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Latest The New England Journal Stories

2013-01-17 13:30:25

Earlier therapy enhances restoration of CD4+ T-cell counts Patients who are started on antiretroviral therapy for HIV-1 infection within four months of estimated infection date – and who have higher counts of CD4+ T-cells at the initiation of therapy – demonstrate a stronger recovery of CD4+ T-cell counts than patients in whom therapy is started later, a new study shows. The report, to be published Thursday in The New England Journal of Medicine, is co-authored by physicians...

2012-07-05 10:17:04

Preventing postoperative delirium may improve recovery of cognitive ability in cardiac patients Older patients undergoing cardiac surgery often experience changes in cognitive function, such as memory problems or an inability to focus, in the days immediately following their operations. While these changes are usually temporary, for unknown reasons, a significant number of cardiac patients will encounter long-term cognitive problems, lasting as long as a year after their surgeries. Now,...

2012-06-21 15:35:59

A multicenter study involving a UT Southwestern Medical Center urogynecologist will eliminate some of the guesswork physicians face about whether to use a sling during vaginal prolapse repair to prevent urinary incontinence. The clinical investigation from eight medical centers across the U.S. provides the first surgical outcome evidence on the benefits and risks of midurethral slings for women with vaginal prolapse who show no symptoms of urinary incontinence before surgery. One in...

FDA Report Suggests Women Reassess Bone Drug Use Due To Serious Adverse Events
2012-05-11 12:45:33

A new analysis of popular bone-building drugs by the US Food and Drug Administration (FDA) could prompt millions of women to rethink their use of such drugs, even though the agency fell short of issuing specific recommendations. The FDA said doctors need to reassess which women are likely to benefit from bisphosphonates such as Fosamax, Actonel and Reclast, given the lack of concrete evidence that taking them over long periods really helps them and the possibility that they can put some...

2012-03-15 12:40:58

A new topical gel now available by prescription significantly decreases the amount of time needed to treat actinic keratosis, a skin condition that is a common precursor to skin cancer, according to a multi-center trial led by researchers at Mount Sinai School of Medicine. The gel, called ingenol mebutate, is applied to the skin for just a few days, making it quicker and even more effective as current therapies require weeks to months to apply. The Phase III study results of the trial are...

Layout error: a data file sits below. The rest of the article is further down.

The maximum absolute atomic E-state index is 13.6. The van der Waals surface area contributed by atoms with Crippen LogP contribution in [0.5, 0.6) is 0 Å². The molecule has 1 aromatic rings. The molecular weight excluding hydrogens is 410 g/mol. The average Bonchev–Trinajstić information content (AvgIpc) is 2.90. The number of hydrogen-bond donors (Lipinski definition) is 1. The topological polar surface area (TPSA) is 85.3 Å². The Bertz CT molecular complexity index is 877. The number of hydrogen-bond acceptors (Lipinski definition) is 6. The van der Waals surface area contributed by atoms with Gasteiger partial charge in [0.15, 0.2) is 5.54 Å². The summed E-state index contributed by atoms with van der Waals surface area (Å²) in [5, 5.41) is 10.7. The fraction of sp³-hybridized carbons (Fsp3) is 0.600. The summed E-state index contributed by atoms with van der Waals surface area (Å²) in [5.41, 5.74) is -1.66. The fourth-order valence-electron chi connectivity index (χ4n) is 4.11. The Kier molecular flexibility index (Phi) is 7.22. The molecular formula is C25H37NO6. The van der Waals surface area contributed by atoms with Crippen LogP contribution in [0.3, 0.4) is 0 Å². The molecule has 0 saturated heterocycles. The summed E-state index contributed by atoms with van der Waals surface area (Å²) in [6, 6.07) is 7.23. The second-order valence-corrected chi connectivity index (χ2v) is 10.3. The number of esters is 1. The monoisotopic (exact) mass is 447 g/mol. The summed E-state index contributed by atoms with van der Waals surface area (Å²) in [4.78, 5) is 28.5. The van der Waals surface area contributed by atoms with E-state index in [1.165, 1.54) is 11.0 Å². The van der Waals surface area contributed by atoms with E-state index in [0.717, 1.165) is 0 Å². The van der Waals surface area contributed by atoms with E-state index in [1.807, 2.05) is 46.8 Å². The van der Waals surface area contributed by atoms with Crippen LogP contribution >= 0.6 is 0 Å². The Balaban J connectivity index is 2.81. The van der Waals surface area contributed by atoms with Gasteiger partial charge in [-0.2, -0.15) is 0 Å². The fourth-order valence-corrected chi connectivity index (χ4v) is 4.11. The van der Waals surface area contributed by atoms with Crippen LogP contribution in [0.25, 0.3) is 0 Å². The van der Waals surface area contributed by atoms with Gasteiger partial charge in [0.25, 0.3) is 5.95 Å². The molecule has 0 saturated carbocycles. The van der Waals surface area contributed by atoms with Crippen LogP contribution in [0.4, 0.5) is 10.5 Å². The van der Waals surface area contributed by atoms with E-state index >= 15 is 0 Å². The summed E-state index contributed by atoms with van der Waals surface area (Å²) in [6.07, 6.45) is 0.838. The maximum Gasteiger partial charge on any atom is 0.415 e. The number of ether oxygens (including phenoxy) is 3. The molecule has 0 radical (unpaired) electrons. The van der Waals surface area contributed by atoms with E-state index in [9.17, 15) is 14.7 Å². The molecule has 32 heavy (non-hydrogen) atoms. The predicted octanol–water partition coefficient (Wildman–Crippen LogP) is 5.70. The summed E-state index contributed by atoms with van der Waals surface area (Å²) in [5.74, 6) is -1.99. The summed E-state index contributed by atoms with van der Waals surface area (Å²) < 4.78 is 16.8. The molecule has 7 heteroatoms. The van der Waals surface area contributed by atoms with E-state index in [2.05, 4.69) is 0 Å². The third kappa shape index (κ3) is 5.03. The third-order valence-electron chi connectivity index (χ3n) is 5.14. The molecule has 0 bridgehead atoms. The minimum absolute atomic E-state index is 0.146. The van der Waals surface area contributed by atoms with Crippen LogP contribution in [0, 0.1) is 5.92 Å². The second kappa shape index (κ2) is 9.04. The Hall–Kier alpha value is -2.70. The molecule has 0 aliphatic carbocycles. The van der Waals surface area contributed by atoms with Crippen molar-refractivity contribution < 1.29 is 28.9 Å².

2012-02-09 12:24:04

The cost of medications through Medicare's subsidized prescription drug program varies from region to region across the United States largely due to the use of more expensive brand-name drugs and not because of the amount of drugs prescribed, according to a study led by researchers from the University of Pittsburgh Graduate School of Public Health (GSPH). The authors said that more efficient prescribing practices could have saved the Medicare program and its beneficiaries $4.5 billion. The...

2011-12-08 13:33:48

Norovirus VLP vaccine is first ever to demonstrate significant protection against acute norovirus gastroenteritis in Phase I/II study LigoCyte Pharmaceuticals, Inc. announced today that its experimental vaccine provided significant protection against norovirus infection and related gastrointestinal illness collectively known as acute gastroenteritis (AGE). Norovirus infection, sometimes referred to as "the stomach flu" is one of the most common causes of severe nausea, vomiting, abdominal...

2011-11-10 18:30:46

Offers Guidance on Risk Factors, Possible Causes and Interventions to Help Prevent Sudden, Unexpected Death in Epilepsy Over time, epileptic seizures can lead to major health issues, including significant cognitive decline and even death, warns Orrin Devinsky, MD, professor, Departments of Neurology, Neurosurgeryand Psychiatryat NYU Langone Medical Center.  In a review article in the November 10, 2011 issue of the New England Journal of Medicine, Devinsky addresses the magnitude of...

2011-10-06 10:58:34

The drug also increased the length of time before a patient relapsed and more patients taking it remained free of relapses A new oral drug has been shown in a large international clinical trial to significantly reduce the relapse rate of people with multiple sclerosis and to slow the progression of the disease. The results of the Phase 3 trial of the drug teriflunomide were published in The New England Journal of Medicine on Thursday. "This could be a safe, effective and convenient...

2011-09-15 11:34:05

A new multinational study finds that a 24-week treatment course for hepatitis C that adds telaprevir to peginterferon alfa and ribavirin is just as effective as a 48-week regimen for many patients. This is good news for up to 4 million people in the U.S. who suffer from this chronic liver disease, many of whom will undergo treatment for hepatitis C, said Michael W. Fried, MD, professor of medicine at the University of North Carolina at Chapel Hill, director of the UNC Liver Center and a...


Word of the Day
blee
  • Color; hue; complexion.
This word is Middle English in origin.
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